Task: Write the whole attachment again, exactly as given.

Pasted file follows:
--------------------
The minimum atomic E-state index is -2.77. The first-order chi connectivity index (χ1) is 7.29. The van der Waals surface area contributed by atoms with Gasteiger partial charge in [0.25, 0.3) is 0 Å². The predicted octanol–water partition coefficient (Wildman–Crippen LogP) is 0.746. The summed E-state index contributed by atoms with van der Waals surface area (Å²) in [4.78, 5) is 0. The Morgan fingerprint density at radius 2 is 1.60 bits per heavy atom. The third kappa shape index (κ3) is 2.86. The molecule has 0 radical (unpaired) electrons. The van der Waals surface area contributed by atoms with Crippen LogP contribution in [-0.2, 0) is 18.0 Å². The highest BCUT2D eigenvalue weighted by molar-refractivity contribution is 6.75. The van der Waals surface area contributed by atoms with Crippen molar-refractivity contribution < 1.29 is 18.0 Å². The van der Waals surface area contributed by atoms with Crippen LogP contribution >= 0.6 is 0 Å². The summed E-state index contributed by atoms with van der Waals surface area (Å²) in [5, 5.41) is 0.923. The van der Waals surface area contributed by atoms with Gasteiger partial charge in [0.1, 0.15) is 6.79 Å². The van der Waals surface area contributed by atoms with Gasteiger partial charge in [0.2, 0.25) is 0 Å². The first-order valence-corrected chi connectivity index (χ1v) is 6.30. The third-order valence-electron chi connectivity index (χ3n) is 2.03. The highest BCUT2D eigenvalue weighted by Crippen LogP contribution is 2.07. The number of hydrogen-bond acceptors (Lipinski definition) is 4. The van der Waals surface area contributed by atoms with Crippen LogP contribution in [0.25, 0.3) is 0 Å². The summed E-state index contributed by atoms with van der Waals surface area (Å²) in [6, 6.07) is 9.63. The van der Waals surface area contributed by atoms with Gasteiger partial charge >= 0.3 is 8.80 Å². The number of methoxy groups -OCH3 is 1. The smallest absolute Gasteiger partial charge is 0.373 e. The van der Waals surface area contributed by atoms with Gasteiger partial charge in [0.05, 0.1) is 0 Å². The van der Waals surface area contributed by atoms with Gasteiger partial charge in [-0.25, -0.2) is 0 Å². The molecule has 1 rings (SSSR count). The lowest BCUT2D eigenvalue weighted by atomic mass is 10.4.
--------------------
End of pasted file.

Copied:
The minimum atomic E-state index is -2.77. The first-order chi connectivity index (χ1) is 7.29. The van der Waals surface area contributed by atoms with Gasteiger partial charge in [0.25, 0.3) is 0 Å². The predicted octanol–water partition coefficient (Wildman–Crippen LogP) is 0.746. The summed E-state index contributed by atoms with van der Waals surface area (Å²) in [4.78, 5) is 0. The Morgan fingerprint density at radius 2 is 1.60 bits per heavy atom. The third kappa shape index (κ3) is 2.86. The molecule has 0 radical (unpaired) electrons. The van der Waals surface area contributed by atoms with Crippen LogP contribution in [-0.2, 0) is 18.0 Å². The highest BCUT2D eigenvalue weighted by molar-refractivity contribution is 6.75. The van der Waals surface area contributed by atoms with Crippen molar-refractivity contribution < 1.29 is 18.0 Å². The van der Waals surface area contributed by atoms with Crippen LogP contribution >= 0.6 is 0 Å². The summed E-state index contributed by atoms with van der Waals surface area (Å²) in [5, 5.41) is 0.923. The van der Waals surface area contributed by atoms with Gasteiger partial charge in [0.1, 0.15) is 6.79 Å². The van der Waals surface area contributed by atoms with Gasteiger partial charge in [0.2, 0.25) is 0 Å². The first-order valence-corrected chi connectivity index (χ1v) is 6.30. The third-order valence-electron chi connectivity index (χ3n) is 2.03. The highest BCUT2D eigenvalue weighted by Crippen LogP contribution is 2.07. The number of hydrogen-bond acceptors (Lipinski definition) is 4. The van der Waals surface area contributed by atoms with Crippen LogP contribution in [0.25, 0.3) is 0 Å². The summed E-state index contributed by atoms with van der Waals surface area (Å²) in [6, 6.07) is 9.63. The van der Waals surface area contributed by atoms with Gasteiger partial charge >= 0.3 is 8.80 Å². The number of methoxy groups -OCH3 is 1. The smallest absolute Gasteiger partial charge is 0.373 e. The van der Waals surface area contributed by atoms with Gasteiger partial charge in [0.05, 0.1) is 0 Å². The van der Waals surface area contributed by atoms with Gasteiger partial charge in [-0.25, -0.2) is 0 Å². The molecule has 1 rings (SSSR count). The lowest BCUT2D eigenvalue weighted by atomic mass is 10.4.